Does that make market capitalism wrong? On the contrary, the point of a liberal market economy is that it civilises the quest for profit, turning it, willy-nilly, into an engine of social progress. If firms have to compete with rivals for customers and workers, then they will indeed worry about their reputation for quality and fair dealing—even if they do not value those things in themselves. Competition will make them behave as if they did.
Here, then, is where the anti-business NGOs get their argument completely upside down—with genuinely dangerous consequences for the causes, sometimes just, which they hope to advance. On the whole, stricter regulation of international business is not going to reduce profits: the costs will be passed along to consumers. And it is not going to diminish any company's interest in making profits. What it may well do, though, by disabling markets in their civilising role, is to give companies new opportunities to make even bigger profits at the expense of society at large.
For example, suppose that in the remorseless search for profit, multinationals pay sweatshop wages to their workers in developing countries. Regulation forcing them to pay higher wages is demanded. The biggest western firms concede there might be merit in the idea. But justice and efficiency require a level playing-field. The NGOs, the reformed multinationals and enlightened rich-country governments propose tough rules on third-world factory wages, backed up by trade barriers to keep out imports from countries that do not comply. Shoppers in the West pay more—but willingly, because they know it is in a good cause. The NGOs declare another victory. The companies, having shafted their third-world competition and protected their domestic markets, count their bigger profits (higher wage costs notwithstanding). And the third-world workers displaced from locally owned factories explain to their children why the West's new deal for the victims of capitalism requires them to starve.
A fashionable strand of scepticism argues that governments have surrendered their power to capitalism—that the world's biggest companies are nowadays more powerful than many of the world's governments. Democracy is a sham. Profits rule, not people. These claims are patent nonsense. On the other hand, there is no question that companies would run the world for profit if they could. What stops them is not governments, powerful as they may be, but markets.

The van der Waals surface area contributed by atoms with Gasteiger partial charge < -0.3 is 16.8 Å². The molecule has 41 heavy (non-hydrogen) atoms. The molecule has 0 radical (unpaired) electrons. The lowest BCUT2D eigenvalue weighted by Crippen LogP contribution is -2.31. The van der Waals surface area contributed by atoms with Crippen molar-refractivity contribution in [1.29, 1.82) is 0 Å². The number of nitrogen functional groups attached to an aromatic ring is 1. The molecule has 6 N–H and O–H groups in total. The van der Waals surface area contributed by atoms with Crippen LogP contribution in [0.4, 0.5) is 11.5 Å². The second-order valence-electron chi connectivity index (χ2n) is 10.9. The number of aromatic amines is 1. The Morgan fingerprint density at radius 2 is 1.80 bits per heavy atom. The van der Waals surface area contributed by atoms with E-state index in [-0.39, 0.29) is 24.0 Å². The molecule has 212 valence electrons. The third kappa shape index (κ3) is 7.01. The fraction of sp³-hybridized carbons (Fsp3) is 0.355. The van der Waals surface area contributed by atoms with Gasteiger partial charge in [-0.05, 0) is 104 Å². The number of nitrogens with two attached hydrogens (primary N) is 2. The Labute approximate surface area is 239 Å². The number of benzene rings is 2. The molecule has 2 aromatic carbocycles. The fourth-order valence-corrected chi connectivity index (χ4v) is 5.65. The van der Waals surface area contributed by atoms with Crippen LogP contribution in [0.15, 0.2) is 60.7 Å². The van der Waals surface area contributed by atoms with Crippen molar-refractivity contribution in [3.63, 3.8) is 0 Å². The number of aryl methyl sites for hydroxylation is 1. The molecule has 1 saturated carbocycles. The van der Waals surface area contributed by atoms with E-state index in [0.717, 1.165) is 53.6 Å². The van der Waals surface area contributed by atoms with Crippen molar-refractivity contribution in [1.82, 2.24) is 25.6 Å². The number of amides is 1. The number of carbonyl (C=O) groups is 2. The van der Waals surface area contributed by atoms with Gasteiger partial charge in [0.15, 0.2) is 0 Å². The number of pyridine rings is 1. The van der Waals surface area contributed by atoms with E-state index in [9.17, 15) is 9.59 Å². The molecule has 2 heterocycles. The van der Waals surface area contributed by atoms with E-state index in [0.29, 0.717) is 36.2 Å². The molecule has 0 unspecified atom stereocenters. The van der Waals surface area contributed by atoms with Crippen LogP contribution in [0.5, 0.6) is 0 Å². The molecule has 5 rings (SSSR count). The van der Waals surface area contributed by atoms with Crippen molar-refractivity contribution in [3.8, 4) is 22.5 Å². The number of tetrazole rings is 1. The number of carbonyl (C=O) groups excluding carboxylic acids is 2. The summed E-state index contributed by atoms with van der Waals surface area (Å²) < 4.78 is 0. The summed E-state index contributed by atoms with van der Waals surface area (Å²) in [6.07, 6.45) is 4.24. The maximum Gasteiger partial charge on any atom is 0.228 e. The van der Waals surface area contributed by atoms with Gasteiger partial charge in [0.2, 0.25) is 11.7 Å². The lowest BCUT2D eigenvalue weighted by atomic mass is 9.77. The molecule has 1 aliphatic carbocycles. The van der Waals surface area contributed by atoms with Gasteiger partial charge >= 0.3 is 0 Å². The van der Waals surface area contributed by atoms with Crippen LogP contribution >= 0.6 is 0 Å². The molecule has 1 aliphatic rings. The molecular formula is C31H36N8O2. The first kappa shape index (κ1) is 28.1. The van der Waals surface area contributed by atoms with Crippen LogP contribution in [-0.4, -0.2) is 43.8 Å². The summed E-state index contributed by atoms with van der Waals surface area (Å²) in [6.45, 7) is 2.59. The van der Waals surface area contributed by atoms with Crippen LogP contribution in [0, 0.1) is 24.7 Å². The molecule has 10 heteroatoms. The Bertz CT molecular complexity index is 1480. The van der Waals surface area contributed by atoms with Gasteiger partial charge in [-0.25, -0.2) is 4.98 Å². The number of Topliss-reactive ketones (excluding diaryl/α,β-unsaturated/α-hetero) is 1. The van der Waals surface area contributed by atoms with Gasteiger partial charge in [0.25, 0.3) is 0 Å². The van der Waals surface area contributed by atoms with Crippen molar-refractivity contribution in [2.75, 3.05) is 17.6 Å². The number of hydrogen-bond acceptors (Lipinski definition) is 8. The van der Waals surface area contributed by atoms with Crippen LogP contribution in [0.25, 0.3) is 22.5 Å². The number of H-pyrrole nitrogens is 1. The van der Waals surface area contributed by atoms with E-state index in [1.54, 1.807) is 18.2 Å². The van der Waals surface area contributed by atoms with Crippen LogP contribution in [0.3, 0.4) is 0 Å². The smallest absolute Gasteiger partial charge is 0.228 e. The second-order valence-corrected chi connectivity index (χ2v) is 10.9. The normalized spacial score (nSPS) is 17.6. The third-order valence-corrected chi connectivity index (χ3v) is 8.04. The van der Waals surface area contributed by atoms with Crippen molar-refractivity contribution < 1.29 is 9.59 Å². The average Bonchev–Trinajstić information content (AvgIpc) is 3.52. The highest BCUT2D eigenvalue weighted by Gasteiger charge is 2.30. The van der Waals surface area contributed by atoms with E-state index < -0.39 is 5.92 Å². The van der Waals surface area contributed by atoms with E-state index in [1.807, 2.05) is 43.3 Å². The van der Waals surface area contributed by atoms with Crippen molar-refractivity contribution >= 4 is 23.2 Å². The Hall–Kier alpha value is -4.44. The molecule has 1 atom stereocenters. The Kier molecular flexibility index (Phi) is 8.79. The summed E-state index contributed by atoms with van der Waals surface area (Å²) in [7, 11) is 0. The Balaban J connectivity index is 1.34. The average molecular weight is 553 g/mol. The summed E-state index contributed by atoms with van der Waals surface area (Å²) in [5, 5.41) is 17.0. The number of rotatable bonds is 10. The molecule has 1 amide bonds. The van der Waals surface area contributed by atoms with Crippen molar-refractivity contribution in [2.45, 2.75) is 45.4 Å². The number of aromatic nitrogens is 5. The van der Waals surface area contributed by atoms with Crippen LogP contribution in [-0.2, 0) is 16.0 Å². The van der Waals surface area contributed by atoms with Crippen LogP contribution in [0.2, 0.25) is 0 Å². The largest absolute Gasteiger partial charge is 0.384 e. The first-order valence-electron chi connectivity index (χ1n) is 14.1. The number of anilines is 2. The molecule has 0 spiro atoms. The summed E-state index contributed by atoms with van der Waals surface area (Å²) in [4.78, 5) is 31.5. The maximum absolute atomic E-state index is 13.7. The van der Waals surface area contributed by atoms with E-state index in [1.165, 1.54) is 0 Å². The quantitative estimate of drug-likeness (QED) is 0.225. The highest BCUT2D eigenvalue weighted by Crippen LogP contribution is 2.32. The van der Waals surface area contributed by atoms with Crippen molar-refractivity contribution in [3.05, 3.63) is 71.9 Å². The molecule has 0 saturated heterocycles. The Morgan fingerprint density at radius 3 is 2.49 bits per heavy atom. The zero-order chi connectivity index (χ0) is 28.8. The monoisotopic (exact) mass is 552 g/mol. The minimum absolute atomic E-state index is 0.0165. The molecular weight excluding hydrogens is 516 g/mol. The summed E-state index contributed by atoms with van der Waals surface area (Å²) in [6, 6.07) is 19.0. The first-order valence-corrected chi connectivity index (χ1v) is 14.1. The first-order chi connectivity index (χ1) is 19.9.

Governments have the power, all right, but they do not always exercise it wisely. They are unreliable servants of the public interest. Sometimes, out of conviction, politicians decide to help companies reshape the world for private profit. Sometimes, anti-market thinking may lead them to help big business by accident. And now and then, when companies just set out to buy the policies they want, they find in government a willing seller. On all this, presumably, the sceptics would agree.
But they miss the next crucial step: limited government is not worth buying. Markets keep the spoils of corruption small. Government that intervenes left and right, prohibiting this and licensing that, creating surpluses and shortages—now that kind of government is worth a bit. That is why, especially in developing countries with weak legal systems, taming capitalism by regulation or trade protection often proves such a hazardous endeavour.
If NGOs succeeded in disabling markets, as many of them say they would like to, the political consequences would be as dire as the economic ones. It is because the sceptics are right about some things that they are so wrong about the main thing.